We observe at the outset that Adams Theatre Co. is not in point, since the question of preemption did not arise in that case. The issue there, resolved in favor of the city, was whether an ordinance condemning certain kinds of obscene performances violated the state and federal constitutional provisions guaranteeing freedom of speech.

Dimor involved a declaratory judgment action to invalidate a section of a municipal motion picture theatre licensing ordinance which declared unlawful the exhibiting of immoral pictures or shows "whose dominant theme appeals to the prurient interest, is patently offensive, affronts contemporary community standards relating to sexual matters and is without redeeming social value." Judge Doan, in the Law Division, held that the field of obscenity had been preempted by the State through the enactment of N.J.S.A. 2A:115-1.1 et seq., and, as a consequence, the challenged portion of the ordinance was ultra vires and void.

The matter of preemption has recently been reviewed and the general principles stated in Chester Tp. v. Panicucci, 62 N.J. 94:

* * * Municipalities have been granted broad police power over matters of local concern and interest, both in numerous specified instances, as here, by N.J.S.A. 40:48-1 and generally by N.J.S.A. 40:48-2. Our Constitution, Art. IV., § VII, par. 11, ordains liberal construction of those powers. Their scope, however, does not extend to subjects inherently in need of uniform treatment or to matters of general public interest and applicability which necessarily require an exclusive state policy. In addition, a municipality may be foreclosed from exercising power it would otherwise have if the state has sufficiently acted in a particular field * * * [o]ur cases establish that a municipality is precluded from exercising its powers in an area which the state has preempted. * * * [at 99-100]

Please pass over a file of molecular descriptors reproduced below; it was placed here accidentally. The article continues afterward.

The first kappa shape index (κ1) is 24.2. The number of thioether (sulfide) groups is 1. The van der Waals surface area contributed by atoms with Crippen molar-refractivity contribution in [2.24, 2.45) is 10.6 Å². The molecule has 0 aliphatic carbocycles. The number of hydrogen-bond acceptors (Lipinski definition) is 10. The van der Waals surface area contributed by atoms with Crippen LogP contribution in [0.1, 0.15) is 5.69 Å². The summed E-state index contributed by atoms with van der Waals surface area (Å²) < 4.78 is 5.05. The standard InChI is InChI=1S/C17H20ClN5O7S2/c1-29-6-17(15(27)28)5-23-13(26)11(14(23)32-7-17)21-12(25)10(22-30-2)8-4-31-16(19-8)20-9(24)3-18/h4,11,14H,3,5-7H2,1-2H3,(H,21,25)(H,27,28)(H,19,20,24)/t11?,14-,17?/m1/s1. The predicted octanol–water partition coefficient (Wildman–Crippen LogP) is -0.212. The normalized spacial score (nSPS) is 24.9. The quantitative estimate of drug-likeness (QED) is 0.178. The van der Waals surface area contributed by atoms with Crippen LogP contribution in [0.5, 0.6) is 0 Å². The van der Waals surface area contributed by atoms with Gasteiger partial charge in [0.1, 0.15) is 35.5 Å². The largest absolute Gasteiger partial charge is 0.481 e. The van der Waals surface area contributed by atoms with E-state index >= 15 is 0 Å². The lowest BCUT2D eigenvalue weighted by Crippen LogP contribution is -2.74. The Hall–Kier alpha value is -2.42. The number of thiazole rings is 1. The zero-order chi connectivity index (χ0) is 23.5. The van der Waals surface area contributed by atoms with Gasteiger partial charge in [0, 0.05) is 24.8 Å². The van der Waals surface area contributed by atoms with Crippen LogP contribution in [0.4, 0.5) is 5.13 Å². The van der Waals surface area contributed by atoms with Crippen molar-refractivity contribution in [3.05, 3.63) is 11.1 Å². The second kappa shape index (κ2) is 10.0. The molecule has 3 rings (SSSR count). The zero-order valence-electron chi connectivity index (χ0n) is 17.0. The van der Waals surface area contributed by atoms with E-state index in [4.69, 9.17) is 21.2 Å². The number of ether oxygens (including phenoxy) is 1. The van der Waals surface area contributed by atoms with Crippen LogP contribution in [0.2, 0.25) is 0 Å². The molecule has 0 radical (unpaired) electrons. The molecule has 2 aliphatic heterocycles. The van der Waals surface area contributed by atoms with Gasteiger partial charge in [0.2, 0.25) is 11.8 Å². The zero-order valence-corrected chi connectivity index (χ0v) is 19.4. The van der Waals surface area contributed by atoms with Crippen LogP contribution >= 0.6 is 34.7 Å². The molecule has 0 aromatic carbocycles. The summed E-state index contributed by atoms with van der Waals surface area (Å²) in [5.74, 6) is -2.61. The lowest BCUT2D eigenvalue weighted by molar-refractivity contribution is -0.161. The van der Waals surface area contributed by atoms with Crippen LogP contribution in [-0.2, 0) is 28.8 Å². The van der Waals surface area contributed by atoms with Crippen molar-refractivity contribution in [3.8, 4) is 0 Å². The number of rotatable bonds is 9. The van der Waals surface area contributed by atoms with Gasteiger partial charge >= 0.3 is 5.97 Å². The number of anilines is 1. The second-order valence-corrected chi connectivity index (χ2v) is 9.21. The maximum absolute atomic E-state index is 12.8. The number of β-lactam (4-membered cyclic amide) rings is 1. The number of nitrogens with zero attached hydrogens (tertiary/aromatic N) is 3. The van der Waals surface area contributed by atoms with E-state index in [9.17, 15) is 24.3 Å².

*414 An intent to occupy the field must appear clearly. Kennedy v. Newark, 29 N.J. 178, 187 (1959); Summer v. Teaneck, 53 N.J. 548, 554 (1969). The problem is to determine the intent of the Legislature.

* * * The ultimate question is whether, upon a survey of all the interests involved in the subject, it can be said with confidence that the Legislature intended to immobilize the municipalities from dealing with local aspects otherwise within their power to act. [53 N.J. at 555.]

See also Coast Cigarettes Sales v. Mayor, etc., Long Branch, 121 N.J. Super. 439, 446 (Law Div. 1972).

There is no doubt that municipalities have statutory power to deal with obscenity. In addition to the omnibus provisions of N.J.S.A. 4:48-2, specific authority to adopt ordinances to prevent vice, drunkenness and immorality is contained in N.J.S.A. 40:48-1(6). Nevertheless, it is our view that statutes on obscenity enacted by the Legislature since 1957, and particularly in 1971, evidence a clear design for uniform state-wide treatment of the subject.

The uttering or exposing of obscene literature or pictures is prohibited by N.J.S.A. 2A:115-2, originally enacted in 1898 (L. 1898, c. 235, p. 808), and amended thereafter only in minor respects in 1957 and 1959. It provides, in pertinent part: